This Dementia Awareness Week, we’re trying to challenge the stigma and preconceptions people with dementia often face.

But you all look so normal!

From being mistaken as drunk, to being told by a consultant that they’re too young to have dementia – the stigma people with dementia have encountered can be difficult for them and their families. Members of the Scottish Dementia Working Group (SDWG) have always been candid with us - from ‘at least it’s not cancer’ to ‘but you look so normal’ – some of the things people have said has been really challenging for them to hear. We’ve also heard similar stories from carers, with members of the National Dementia Carers Action Network (NDCAN) sharing their perspectives on stigma. One carer told us how frustrating it was that friends and family stopped addressing her husband and directing questions to her. 

The ‘suffering from’ debate

The words we use when discussing dementia contribute significantly to how people with dementia are viewed in our society. We always want to be respectful when discussing people with dementia and avoid language that may have negative connotations. In the media we often hear people being referred to as ‘sufferers of dementia’, however this term can be stigmatising and is not everyone’s experience. For this reason, the preferred language when referring to those with a diagnosis is 'people with dementia'. We must also highlight the counter view on this – for some people, they feel like they are suffering, or they see their loved ones as suffering, as former carer Maureen expresses below. 

The ask of SDWG is that journalists and reporters refrain from using the term ‘suffering’ or ‘sufferers’. It can imply that the person should be pitied. It also suggests that dementia is the most important or relevant thing about that person, to the point where their own identity is completely overshadowed by it, as is reflected in the theme of this year's Dementia Awareness Week - 'One thing, not everything'.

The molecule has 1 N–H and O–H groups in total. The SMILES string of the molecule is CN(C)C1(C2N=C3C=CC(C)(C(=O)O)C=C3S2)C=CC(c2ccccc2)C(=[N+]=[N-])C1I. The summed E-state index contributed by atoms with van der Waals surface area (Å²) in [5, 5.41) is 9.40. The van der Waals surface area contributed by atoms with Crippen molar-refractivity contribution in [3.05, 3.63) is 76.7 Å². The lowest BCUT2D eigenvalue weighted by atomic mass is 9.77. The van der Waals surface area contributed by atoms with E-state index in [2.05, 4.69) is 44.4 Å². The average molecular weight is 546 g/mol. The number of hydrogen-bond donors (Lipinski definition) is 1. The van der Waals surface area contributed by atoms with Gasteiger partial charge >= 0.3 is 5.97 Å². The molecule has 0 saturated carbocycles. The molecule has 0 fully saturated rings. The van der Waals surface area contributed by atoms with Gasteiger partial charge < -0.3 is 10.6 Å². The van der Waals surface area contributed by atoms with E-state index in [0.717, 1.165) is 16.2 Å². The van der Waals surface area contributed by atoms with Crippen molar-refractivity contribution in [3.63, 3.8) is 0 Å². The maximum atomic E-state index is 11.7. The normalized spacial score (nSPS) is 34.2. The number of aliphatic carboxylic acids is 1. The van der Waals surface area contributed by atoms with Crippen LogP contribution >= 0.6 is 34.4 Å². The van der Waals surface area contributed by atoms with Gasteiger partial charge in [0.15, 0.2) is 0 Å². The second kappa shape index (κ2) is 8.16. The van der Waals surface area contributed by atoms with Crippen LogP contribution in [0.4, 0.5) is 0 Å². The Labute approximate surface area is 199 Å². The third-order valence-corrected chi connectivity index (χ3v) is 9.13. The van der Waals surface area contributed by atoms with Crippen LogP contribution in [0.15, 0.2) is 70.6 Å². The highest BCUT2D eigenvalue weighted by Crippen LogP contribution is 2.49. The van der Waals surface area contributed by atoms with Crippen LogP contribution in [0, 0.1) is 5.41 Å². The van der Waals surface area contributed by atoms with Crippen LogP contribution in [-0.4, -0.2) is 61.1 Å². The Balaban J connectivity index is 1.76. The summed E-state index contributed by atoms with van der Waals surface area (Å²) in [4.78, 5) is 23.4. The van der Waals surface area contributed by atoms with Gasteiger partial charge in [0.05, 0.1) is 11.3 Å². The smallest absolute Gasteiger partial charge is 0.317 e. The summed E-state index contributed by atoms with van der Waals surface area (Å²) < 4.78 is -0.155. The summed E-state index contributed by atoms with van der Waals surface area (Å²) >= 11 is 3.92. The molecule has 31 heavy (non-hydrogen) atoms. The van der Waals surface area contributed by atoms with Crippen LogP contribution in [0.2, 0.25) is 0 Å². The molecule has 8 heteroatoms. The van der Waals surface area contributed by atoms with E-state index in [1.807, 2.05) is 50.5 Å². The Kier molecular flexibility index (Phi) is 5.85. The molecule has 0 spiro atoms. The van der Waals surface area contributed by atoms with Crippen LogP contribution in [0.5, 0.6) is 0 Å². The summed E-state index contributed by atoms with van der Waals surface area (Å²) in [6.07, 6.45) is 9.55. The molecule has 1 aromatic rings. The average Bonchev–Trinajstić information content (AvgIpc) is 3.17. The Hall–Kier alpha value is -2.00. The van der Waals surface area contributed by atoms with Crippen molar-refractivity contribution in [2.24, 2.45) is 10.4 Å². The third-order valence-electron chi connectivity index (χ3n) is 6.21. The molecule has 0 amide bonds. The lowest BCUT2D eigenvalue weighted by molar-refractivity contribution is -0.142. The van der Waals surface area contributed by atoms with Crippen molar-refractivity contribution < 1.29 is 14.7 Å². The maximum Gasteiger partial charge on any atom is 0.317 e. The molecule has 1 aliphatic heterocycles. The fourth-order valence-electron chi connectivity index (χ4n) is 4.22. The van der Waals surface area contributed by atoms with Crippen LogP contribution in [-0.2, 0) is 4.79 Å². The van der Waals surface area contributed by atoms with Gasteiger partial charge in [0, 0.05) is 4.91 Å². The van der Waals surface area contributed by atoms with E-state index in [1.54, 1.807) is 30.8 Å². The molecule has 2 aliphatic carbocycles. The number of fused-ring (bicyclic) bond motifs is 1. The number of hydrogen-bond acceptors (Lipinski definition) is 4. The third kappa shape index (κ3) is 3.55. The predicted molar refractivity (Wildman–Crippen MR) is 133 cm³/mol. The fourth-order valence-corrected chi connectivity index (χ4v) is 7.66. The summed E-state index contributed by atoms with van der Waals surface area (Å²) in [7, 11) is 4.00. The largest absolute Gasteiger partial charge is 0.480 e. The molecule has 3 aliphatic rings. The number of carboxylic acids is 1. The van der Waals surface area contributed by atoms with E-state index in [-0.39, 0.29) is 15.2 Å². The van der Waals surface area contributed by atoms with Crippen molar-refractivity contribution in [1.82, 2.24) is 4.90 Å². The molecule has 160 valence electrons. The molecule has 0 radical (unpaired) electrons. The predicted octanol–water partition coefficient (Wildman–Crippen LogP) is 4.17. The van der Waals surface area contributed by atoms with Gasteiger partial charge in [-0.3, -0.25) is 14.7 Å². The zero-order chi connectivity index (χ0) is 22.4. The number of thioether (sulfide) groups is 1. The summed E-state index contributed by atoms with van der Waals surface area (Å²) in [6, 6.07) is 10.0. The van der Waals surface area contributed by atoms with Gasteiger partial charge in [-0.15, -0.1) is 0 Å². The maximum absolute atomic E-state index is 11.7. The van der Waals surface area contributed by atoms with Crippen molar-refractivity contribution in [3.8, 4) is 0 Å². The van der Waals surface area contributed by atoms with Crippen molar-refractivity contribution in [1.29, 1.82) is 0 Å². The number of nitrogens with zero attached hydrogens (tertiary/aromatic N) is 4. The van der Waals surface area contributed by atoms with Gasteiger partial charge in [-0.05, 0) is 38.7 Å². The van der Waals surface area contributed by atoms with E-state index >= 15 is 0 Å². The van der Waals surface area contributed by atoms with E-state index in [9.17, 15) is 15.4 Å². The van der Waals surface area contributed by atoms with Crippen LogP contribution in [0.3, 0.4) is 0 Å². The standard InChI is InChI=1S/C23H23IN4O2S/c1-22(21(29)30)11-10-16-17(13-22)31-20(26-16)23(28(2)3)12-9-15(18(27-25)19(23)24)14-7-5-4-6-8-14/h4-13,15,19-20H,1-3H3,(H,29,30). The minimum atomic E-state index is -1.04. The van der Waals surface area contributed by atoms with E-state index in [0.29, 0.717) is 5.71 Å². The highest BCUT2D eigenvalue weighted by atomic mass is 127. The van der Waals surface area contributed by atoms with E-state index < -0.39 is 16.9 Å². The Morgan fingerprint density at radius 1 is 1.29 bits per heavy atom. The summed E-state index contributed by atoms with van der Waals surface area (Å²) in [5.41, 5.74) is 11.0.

Talking our language

Let's avoid these words and phrases

  • Suffering from dementia 
  • Dementia sufferer
  • Aggressive (implies angry, dangerous, unpredictable)
  • Wandering (implies aimless, unplanned movement)

Instead, use these words

  • Living with dementia 
  • Person with dementia 
  • Frustrated
  • Walking 

Some thoughts from the SDWG and NDCAN

"The words 'suffering' and 'sufferers' are inaccurate and loaded with negative connotations. I’m not in pain, traumatised or depressed. I don’t need or want the sympathy those words provoke."

- Rynagh, person with dementia

"I dislike people speaking to me and not my husband as he is often able to answer, given a bit of time. When I am with him I can also anticipate difficulties and then intervene, if required.  I wish people understood that no two people with dementia are the same! Just because their Great Uncle Bert did/said XYZ, does not mean everyone does."

- Fiona, carer 


"A TV programme caught my eye – a Louis Theroux documentary entitled 'Louis meets dementia sufferers'. Oh, oh, I know some people that aren’t going to like that. One new thing that started during COVID was that the SDWG and NDCAN have joint online meetings, something that has really opened my eyes to other viewpoints about dementia. One thing that SDWG members often express an opinion on, is that word 'suffer'. In their eyes that word reinforces a stigma around dementia and the emphasis should rather be that you can live well with dementia. In my eyes my Mum, and her family, did suffer.  I have voiced my opinion, formed by personal experience, that sometimes people do suffer from dementia and we shouldn’t shy away from that."

- Maureen, former carer


"I do not believe that I am suffering dementia and would take issue with anyone who claimed that I am suffering. I may not be able to do the things that I took for granted before the onset of Alzheimer’s, but please don’t feel sorry for me or suggest I am suffering. My life has changed but not ended, I have found other outlets through which to channel my energies. Some ‘doors’ may have closed but others have opened to offer new opportunities."

- Margaret, person with dementia